Saratoga Divorce Attorney Discusses Changing Locks on the Marital Home
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Is it a crime if a relative who is not on my lease breaks/alters my apt door lock to gain entry to my apt?
My marriage is currently contentious and one day I refused to let my husband inside the apt. He spends 98% of his time away at his relatives so I treated his attempt to come in as I would any visitor. He is still on the apt lease.
My father in law who is NOT on the lease decided in order to show who’s boss that he and my husband will now sleep over at my apt each night. The apt has a screen door and inner door. If the screen door is locked one cannot enter the apt even with a key. So my father in law took it upon himself to alter my screen door lock in such a way that I cannot lock it. I believe he took off the strike plate from the screen door lock.
I called maintenance and a new lock was installed but it was done while my father in law was there and by the time I got to it, it had been tampered with again… so I still cannot lock my screen door and he can gain entry whenever he pleases.
I’ve called maintenance once more and this time if it is tampered with is this something I can press charges for? Can it be a police matter? I don’t know how to make him stop doing this short of involving the law. Is this vandalism or breaking and entering?
You should consult with an experienced local family & matrimonial attorney.
It is improper for a 3rd party to damage your residence or gain access without the consent of a legal resident, and you can contact the police for assistance in that situation. With that being said, your husband will likely be considered a legal resident of the apartment if he is on the lease, and/or he claims the apartment to be his primary residence. Short of getting a court order keeping your husband away from your residence, your only option to fully keep him away from your residence would be for him to be formally evicted (which is governed by landlord/tenant law).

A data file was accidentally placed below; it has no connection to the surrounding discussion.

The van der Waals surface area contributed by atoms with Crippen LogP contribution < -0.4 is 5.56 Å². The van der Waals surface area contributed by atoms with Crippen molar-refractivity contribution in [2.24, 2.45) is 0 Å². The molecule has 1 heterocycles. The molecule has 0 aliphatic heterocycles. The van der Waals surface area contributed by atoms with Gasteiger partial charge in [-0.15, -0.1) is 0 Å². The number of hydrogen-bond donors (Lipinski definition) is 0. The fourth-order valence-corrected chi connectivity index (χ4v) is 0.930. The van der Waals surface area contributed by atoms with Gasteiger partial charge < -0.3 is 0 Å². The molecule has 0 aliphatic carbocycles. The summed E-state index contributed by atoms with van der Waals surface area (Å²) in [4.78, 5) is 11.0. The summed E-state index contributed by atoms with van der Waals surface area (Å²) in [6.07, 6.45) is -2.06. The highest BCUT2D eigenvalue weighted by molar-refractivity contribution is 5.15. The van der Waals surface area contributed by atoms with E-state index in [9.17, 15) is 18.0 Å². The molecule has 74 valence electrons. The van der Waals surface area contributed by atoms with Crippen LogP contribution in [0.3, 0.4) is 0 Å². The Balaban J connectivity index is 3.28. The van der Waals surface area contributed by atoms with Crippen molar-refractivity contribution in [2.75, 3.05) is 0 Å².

A family & matrimonial attorney can help you assess your case. If you are the victim of domestic violence or a family offense has been committed against you, you may be able to file a Family Offense Petition in the Albany County Family Court to receive an Order of Protection keeping your husband (and Father in Law) away. Alternatively, in the context of a divorce action, among many other things, an attorney can help you file for “exclusive use and occupancy” of your residence. In divorce, often such a motion will be granted when the other party has established a residence elsewhere, or if there is a history of domestic violence, as well as in many other situations.
Are you having trouble with your ex-spouse regarding your marital home following a divorce or separation? If so, contact the experienced Saratoga Divorce Attorney Jennifer Sunderlin.